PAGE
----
Who is Satoshi Nakamoto? The mysterious inventor of bitcoin is a renowned figure in the world of cryptocurrencies but his true identity is unknown.
However, British blogger Peter McCormack was certain of one thing: the answer is not Craig Wright.
For years Wright, an Australian computer scientist, claimed to be Satoshi, the pseudonymous author of the 2008 white paper behind bitcoin.
Wright’s claim to be the inventor of the digital asset – he first tried to prove himself as Satoshi in 2016, months after his name first surfaced – has led to a series of legal brawls. , some of which continue.
One of them came to a Pyrrhic conclusion in London this week when it was discovered that McCormack caused serious damage to Wright’s reputation by repeatedly claiming he is a cheat and not Satoshi.
But Wright, 52, won a nominal £ 1 compensation after a high court judge ruled that he had provided “deliberately false evidence” in support of his defamation complaint.
For cost reasons, McCormack has not offered a defense of the truth – in which the defendant in the case attempts to prove the allegations are essentially true – as Mr. Justice Chamberlain ruled that a claim made in a YouTube video discussion was defamatory, while a series of tweets repeating the fraud claims caused serious damage to Wright’s reputation.
“Because he [Wright] made a deliberately false case and deliberately presented false evidence up to a few days before the trial, it will recover only the nominal damages, “the judge wrote.
McCormack’s defense, moved to a much narrower level, was that the video and tweets did not cause serious damage to Wright’s reputation. Wright claimed that his reputation had been severely damaged by the tweets because he had been uninvited from 10 conferences, which meant that the academic papers that would be presented at those events had not been published.
McCormack presented evidence from conference organizers that disputed Wright’s claims. Those claims were later withdrawn from Wright’s case at the trial in May.
The judge was fierce. He said: “Dr. Wright’s original case of serious harm and the supporting evidence, both maintained until a few days before the trial, were deliberately false.”
Wright, who lives in Surrey and is the chief scientist at blockchain technology firm nChain, said he brought the case “not for a financial reward, but for the principle and to get others to think twice before trying to put questioning my reputation. ”
And the lawsuits keep piling up. Wright has other cases pending in the high court. He filed a libel suit against Norwegian Twitter user Marcus Granath, who also accused the Australian of being a fraud. Granath recently failed to get the case closed.
Wright also sued two cryptocurrency exchanges in a case where he claims that a digital asset called Bitcoin Satoshi Vision (BSV), which he claims, is the true descendant of the white paper.
The Crypto Open Patent Alliance (Copa), a non-profit organization that supports cryptocurrencies, is seeking a high court statement that Wright is not the author of the white paper. His case states that Wright falsified the evidence produced in support of his claim to be Satoshi. Wright, who denies Copa’s claims, failed in an attempt to get the case closed last year.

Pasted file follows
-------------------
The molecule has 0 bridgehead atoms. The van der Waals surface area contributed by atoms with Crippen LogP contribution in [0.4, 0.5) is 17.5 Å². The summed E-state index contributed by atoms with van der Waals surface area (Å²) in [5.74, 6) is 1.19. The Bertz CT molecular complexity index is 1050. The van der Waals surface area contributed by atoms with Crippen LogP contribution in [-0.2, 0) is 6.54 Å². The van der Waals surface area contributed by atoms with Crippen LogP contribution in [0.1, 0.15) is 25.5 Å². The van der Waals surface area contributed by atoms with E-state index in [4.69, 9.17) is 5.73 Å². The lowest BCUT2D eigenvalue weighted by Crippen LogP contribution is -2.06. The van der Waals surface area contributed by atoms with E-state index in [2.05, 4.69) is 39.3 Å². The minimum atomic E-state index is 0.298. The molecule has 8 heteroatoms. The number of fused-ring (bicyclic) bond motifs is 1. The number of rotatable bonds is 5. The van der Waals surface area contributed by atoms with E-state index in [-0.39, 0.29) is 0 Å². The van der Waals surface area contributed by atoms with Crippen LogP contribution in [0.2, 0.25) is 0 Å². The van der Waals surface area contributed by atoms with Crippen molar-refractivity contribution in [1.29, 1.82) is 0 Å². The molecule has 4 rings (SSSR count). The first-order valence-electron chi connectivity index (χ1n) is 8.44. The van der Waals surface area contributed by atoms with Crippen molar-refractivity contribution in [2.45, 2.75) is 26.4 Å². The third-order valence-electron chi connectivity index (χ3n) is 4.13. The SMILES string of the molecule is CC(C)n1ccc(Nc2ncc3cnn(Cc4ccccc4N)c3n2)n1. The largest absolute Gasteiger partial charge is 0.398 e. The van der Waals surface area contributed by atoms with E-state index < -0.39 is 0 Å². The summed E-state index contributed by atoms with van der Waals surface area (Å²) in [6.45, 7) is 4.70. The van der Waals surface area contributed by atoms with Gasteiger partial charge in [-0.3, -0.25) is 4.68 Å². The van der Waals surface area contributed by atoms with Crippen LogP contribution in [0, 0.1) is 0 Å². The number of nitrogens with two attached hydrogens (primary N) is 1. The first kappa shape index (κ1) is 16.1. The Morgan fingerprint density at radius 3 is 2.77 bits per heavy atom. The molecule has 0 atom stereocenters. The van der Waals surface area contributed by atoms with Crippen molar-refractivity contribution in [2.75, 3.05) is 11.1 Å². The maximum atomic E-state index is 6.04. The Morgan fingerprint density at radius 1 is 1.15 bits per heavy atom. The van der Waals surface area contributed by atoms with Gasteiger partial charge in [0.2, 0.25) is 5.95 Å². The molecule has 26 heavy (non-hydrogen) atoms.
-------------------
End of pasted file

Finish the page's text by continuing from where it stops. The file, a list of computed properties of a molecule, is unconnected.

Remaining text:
There were more legal back and forth before. In 2020, Wright lost an attempt to sue Roger Ver, an early bitcoin advocate, for calling Wright a YouTube fraud after a judge ruled that the appropriate jurisdiction for a lawsuit would be the United States. A year later, Wright won a copyright infringement claim against the anonymous operator and publisher of the site bitcoin.org for publishing the white paper. Wright won by default after bitcoin.org’s publisher, who goes by the name Cobra, refused to speak out on their behalf.
In the United States, Wright won a lawsuit in December that saved him from having to pay a multi-billion dollar amount in bitcoin to the family of David Kleiman, a former business partner. Kleiman’s family had claimed that he was a co-creator of bitcoin along with Wright and therefore they were entitled to half of the 1.1 million bitcoins “mined” by Satoshi.
The case was closely followed in the expectation that if Wright lost he would have to move those bitcoins, seen as the sword-in-the-stone test that would prove Satoshi’s true identity. Those coins are now worth $ 25 billion (£ 21 billion) at the current price of around $ 23,000 and are located on the bitcoin blockchain, a decentralized ledger that records all bitcoin transactions.
Satoshi released the founding text of the cryptocurrency – Bitcoin: A Peer-to-Peer Electronic Cash System – on October 31, 2008 and communicated via email with the first adherents of the currency before disappearing in 2011.
Carol Alexander, a finance professor at the University of Sussex business school, says Wright could prove he is Satoshi by using so-called private keys – a secure code made up of a hexadecimal string of numbers and letters – that will unlock access to bitcoins. .
“The only way Wright could prove that he is SN would be to make a transaction with some of the original bitcoins,” he said.
Wright strongly believes it won’t, saying private keys don’t prove ownership or identity. There are few other Satoshi candidates. In 2014, a Japanese-American man, Dorian S Nakamoto, was named by Newsweek as the creator of bitcoin and promptly denied any connection to the digital currency. The most informed speculation has centered on Nick Szabo, an American computer scientist who designed BitGold, seen as a conceptual precursor to bitcoin. But he also denied that he could be Satoshi.
Meanwhile, Judge Chamberlain has left open a question that remains unanswered. “Satoshi’s identity is not among the issues I have to determine,” he said.